Local Governance Reform in Global Perspective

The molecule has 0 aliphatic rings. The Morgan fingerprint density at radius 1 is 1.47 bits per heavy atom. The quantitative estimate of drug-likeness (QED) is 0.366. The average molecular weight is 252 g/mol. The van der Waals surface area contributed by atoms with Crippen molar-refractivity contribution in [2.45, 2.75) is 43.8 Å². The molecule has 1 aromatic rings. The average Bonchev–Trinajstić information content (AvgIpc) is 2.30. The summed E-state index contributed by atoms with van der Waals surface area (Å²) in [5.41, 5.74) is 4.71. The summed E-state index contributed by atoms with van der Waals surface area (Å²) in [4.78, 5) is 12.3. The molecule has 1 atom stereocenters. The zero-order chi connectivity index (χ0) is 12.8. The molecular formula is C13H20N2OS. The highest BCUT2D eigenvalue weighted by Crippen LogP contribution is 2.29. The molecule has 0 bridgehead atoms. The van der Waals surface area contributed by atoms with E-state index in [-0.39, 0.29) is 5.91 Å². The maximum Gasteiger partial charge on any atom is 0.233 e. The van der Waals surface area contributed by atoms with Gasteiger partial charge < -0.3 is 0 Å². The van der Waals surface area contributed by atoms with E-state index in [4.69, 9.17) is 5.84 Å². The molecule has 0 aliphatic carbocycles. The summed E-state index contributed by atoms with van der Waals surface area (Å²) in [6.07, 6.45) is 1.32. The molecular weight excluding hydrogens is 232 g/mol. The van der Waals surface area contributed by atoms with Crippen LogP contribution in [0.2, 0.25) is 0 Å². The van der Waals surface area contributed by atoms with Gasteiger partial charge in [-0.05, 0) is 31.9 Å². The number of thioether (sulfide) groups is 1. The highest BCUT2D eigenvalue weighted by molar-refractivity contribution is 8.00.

'Good local governance' reflects the dual functions of local government. On the one hand, democratic regimes gain input legitimacy by responsiveness and by being inclusive towards the preferences of their citizens. On the other hand, they achieve output legitimacy by effectively delivering public goods and services. Their governance strategies follow three major paths - 'decentralisation,' 'political administrative reforms' and 'participatory reforms'. But national contexts, actors, political culture and path dependency matter a lot. In this book continent-wide developments are compared by using relevant country studies. This comparative approach focuses on 'developing countries' in Asia, Africa and Latin America, comparing and contrasting their experience with that of European countries Norbert Kersting currently holds the Willy Brandt chair on transformation and regional integration at Stellenbosch University, South Africa. Janice Caulfield was, until recently, Associate Professor in the Department of Politics and Public Administration at the University of Hong Kong. R. Andrew Nickson is Reader in Public Management at the International Development Department at the University of Birmingham. Dele Olowu was Professor of Public Administration and Local Government at Obafemi Awolowo University (Nigeria) and until recently at the Institute of Social Studies in The Hague, Netherlands. Hellmut Wollmann is Professor Emeritus at the Humboldt University, Berlin.
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